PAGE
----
Islamic approach to development missing in PDM

Sulaiman Lujja  

What you need to know:

  • PDM Saccos need to adopt Islamic windows where they can offer Islamic products and services to their members, especially in the Muslim community, to avoid Riba.

Government has rolled out several development programmes without Islamic windows to accommodate Muslims who adhere to Islamic teachings on Riba (interest). This has caused the incidence of poverty to remain very high, especially in rural Muslim dominated communities (such as East and West Nile sub-region).

Consequently, this has limited the impact of these programmes towards addressing Uganda’s strategic bottlenecks and the realisation of the National Development Plan III and Vision 2040.

The Parish Development Model (PDM), a multisectoral strategy that aims to improve income and welfare of Ugandans, has also fallen victim of Riba (interest). Adoption of Islamic window in PDM Sacco shall help onboard the Muslim community onto these programmes to improve livelihood and sustainable development of the country.

However, since the rule of thumb in transactions is permissibility, majority of PDM Sacco functions are permissible in the eyes of Shari’ah, this article highlights a few of these functions that need to embrace the Islamic perspective in order to respond to unique requirements of Muslims.

Although government extends the Parish Revolving Fund (Shs100 million) to the PDM Sacco as a grant (requiring no any sort of Riba from the PDM Sacco).

The PDM Sacco lends these funds to its members at an interest rate of 5 percent per annum. Although this rate is way below the market rates (intended to merely cater for inflation and administrative cost), Shari’ah considers it Riba and non-permissible.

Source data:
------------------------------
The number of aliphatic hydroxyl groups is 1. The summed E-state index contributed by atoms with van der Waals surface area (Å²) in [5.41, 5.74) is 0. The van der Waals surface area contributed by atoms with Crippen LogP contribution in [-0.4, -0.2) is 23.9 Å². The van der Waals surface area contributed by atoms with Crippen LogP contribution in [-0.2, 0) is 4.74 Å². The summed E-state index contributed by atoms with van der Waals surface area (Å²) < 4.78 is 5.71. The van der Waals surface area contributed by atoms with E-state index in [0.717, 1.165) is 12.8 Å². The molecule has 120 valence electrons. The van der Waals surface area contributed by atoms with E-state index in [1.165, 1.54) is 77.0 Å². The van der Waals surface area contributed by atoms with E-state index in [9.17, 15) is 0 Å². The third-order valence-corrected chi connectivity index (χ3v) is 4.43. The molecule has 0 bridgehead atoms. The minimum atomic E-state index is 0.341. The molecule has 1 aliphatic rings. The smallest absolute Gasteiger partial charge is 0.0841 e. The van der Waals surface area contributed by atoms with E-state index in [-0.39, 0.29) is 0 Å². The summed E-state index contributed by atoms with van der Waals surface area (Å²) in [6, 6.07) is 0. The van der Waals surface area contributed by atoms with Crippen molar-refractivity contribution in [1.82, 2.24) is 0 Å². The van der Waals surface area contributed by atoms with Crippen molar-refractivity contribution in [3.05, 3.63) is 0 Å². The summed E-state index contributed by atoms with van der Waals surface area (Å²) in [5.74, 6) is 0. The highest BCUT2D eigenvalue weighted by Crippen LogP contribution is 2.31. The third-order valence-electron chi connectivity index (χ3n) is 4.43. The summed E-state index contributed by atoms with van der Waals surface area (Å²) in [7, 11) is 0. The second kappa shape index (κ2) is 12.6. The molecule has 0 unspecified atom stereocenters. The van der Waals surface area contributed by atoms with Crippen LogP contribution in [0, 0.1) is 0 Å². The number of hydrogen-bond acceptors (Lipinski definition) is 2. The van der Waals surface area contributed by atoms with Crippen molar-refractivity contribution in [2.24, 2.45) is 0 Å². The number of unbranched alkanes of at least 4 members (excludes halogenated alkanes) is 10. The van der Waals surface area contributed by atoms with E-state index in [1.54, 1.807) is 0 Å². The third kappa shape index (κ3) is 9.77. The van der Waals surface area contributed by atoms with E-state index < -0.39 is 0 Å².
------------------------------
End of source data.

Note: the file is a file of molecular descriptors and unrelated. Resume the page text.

Quran condemns Riba (interest) in 12 verses. The word Riba itself appears eight times in Quran, three times in 2:275 and one time each in 2:276; 2:278; 3:130; 4:161 and 30:39. This is evidence that Riba (interest) is a great sin in Islam.

Riba is any increase (over and above the principal amount) or benefit stipulated at the time of the contract in case of loans as well as the subsequent increases (in case the loan or the debt arising from sale on credit is rolled over) when the debtor does not pay it at the time stipulated in the contract. 

The prohibition of Riba should not be construed as a sabotage to development. This is because Islam offers alternative approaches to be adopted by financiers (such as PDM Saccos) to avoid injustice of demanding a contractual increase (over and above the principle) without accepting risks and liabilities. 

PDM can offer Islamic products such as;

1) Equity-based financing products (such as Mudaraba (profit sharing) and Musharaka (profit and loss sharing). These products create partnership between the PDM Sacco and its member. There is no guarantee from the member to pay profit or capital in case of genuine business loss unless when the loss is caused by negligence or misconduct. These products shall make the PDM Sacco more committed and supportive to its members, so as to avoid loses. 

2)    Debt-based financing products (such as Salam/ agriculture financing, Murabaha/asset financing, Ijarah/lease financing, and Qard Hassan/benevolent loan). Like conventional financial products, these products create an obligation on the member to pay the principle and profit to mitigate potential moral hazards and to safeguard the PDM Saccos funds.

3)    Kafalah (guarantee). The PDM Sacco helps members, who do not have collateral, to obtain further financing from other sources in order to expand their activities beyond the parish revolving fund limit of Shs100 million in a year.

4)    Hawalah (debt transfer) financing. The PDM Sacco member transfers his/her receivables to the PDM Sacco. The PDM Sacco then provides quick cash (at a fee to facilitate working capital to continue production) and later collects the receivables from the member’s trading partners (supermarkets and off takers).

5)    Micro-takaful (Islamic Micro-insurance). The PDM Sacco protects members through education, product transparency, complain handling, and dispute resolution. 

The PDM Saccos need to adopt Islamic windows where they can offer Islamic products and services (in agricultural production, value addition, agricultural marketing, environmental conservation, agribusiness etc.) to their members (who are the engine of growth for Uganda’s economy) especially in the Muslim community that are obligated to avoid Riba.

Dr Sulaiman Lujja is the head of Islamic Banking & Finance Department, Islamic University in Uganda